Rediscovering Optimism Through Service
I almost cried yesterday. The day before that I almost did as well. Yesterday's moment came at the school where I tutor, City Academy. It was the school's annual luncheon for volunteers and donors to celebrate everything it takes to make the school the incredible place it is. What made it as emotional as it proved to be was hearing stories about the dedication people have to this place. The parents, faculty, staff, volunteers and donors, combining to create the outcomes this school has experienced is incredible to witness. I felt honored in the moment to be a part of such a dedicated community. We heard from two alumni preparing to graduate from high school. Both spoke in detail about the impact the school had on them during and after their time at the institution.
As I reflected on the dire straits that dominate the news and social media cycles of the present, I found relief and optimism in a community where many people worked towards the common goal of creating a positive impact. Together we were focused on serving and impacting a single cause.
My other emotional moment this week came the night before at T-Rex downtown. I was there for an event called "Beef and a Toast", which is programmed by a nonprofit I serve called Full Circle. The organization aims to better connect young St. Louisans to their community with the objective of making this city feel more like home. The organization exposes participants to intriguing social groups, cool venues and creates forums for understanding and supporting important civic causes. The group's executive director, Diana Zeng, a former intern of mine, lead a discussion alongside our city's newly appointed Chief Resilience Officer, Patrick Brown.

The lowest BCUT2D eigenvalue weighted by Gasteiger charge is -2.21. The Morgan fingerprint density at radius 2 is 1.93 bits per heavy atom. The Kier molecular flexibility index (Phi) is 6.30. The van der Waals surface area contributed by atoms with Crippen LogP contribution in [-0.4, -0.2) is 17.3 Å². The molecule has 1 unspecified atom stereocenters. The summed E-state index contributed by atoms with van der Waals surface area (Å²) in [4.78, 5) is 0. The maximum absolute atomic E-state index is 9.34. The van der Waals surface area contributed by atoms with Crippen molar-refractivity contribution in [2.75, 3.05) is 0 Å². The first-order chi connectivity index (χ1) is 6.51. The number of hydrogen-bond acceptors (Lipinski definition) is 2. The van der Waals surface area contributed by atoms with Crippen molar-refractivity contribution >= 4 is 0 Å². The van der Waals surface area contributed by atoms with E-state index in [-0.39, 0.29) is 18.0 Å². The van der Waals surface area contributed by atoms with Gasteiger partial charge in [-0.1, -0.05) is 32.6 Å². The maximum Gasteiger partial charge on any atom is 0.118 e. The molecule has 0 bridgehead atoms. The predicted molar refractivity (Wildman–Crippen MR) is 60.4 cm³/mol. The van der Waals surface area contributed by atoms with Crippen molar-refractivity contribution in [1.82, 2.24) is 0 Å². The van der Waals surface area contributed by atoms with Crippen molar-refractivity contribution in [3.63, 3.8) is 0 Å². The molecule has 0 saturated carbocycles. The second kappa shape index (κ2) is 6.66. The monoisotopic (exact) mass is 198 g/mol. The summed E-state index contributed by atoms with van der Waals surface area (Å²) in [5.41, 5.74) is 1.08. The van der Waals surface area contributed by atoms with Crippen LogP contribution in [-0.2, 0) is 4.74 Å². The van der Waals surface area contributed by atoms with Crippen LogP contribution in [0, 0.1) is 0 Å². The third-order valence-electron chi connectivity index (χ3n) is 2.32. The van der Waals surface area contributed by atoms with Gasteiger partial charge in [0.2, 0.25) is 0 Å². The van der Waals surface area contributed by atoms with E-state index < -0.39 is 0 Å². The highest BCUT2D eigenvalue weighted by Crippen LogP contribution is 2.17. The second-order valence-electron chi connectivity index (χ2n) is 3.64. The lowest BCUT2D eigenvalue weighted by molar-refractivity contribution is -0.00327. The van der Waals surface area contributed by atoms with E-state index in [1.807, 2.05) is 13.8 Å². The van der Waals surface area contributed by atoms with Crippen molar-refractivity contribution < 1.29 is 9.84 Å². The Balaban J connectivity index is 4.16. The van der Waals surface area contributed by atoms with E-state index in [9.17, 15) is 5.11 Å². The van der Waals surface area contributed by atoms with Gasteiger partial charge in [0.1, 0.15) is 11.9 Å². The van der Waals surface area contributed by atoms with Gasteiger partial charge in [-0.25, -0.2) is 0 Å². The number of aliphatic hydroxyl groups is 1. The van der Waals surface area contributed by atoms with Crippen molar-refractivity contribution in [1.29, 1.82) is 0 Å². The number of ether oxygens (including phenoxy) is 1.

Watching a room packed with young people, discussing tough issues about my city inspired me. It was thrilling to think Diana and her team, all many years younger than me, orchestrated a complex and emotionally-charged discussion about St. Louis's history, current situation and what the path forward might look like. In that moment, I would have dared anyone to feel pessimistic about the future.
If you're in struggle these days. Pick a cause. Get active. Make an impact. I'm working hard to avoid diluting myself across too many issues. It doesn't mean I don't care about a number of things, but if I don't concentrate my efforts, I'll never move the needle. My aim is find the causes that speak to me deeply enough to put in the work to make a difference.
Go Forth Boldly